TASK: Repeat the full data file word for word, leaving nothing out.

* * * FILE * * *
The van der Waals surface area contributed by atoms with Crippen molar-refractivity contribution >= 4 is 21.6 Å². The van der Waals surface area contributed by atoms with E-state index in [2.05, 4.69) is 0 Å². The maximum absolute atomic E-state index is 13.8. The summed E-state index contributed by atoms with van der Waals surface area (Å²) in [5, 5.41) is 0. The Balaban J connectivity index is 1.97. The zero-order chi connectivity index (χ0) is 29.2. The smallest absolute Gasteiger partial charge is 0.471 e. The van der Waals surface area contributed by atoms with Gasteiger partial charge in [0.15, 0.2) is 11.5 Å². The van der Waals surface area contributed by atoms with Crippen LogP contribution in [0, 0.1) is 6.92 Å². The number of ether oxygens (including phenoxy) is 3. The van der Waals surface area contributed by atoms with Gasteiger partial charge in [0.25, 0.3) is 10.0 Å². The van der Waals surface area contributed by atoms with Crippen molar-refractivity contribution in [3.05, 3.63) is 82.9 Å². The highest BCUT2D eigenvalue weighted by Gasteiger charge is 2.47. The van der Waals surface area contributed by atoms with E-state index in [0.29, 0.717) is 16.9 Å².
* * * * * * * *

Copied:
The van der Waals surface area contributed by atoms with Crippen molar-refractivity contribution >= 4 is 21.6 Å². The van der Waals surface area contributed by atoms with E-state index in [2.05, 4.69) is 0 Å². The maximum absolute atomic E-state index is 13.8. The summed E-state index contributed by atoms with van der Waals surface area (Å²) in [5, 5.41) is 0. The Balaban J connectivity index is 1.97. The zero-order chi connectivity index (χ0) is 29.2. The smallest absolute Gasteiger partial charge is 0.471 e. The van der Waals surface area contributed by atoms with Gasteiger partial charge in [0.15, 0.2) is 11.5 Å². The van der Waals surface area contributed by atoms with Crippen LogP contribution in [0, 0.1) is 6.92 Å². The number of ether oxygens (including phenoxy) is 3. The van der Waals surface area contributed by atoms with Gasteiger partial charge in [0.25, 0.3) is 10.0 Å². The van der Waals surface area contributed by atoms with Crippen molar-refractivity contribution in [3.05, 3.63) is 82.9 Å². The highest BCUT2D eigenvalue weighted by Gasteiger charge is 2.47. The van der Waals surface area contributed by atoms with E-state index in [0.29, 0.717) is 16.9 Å².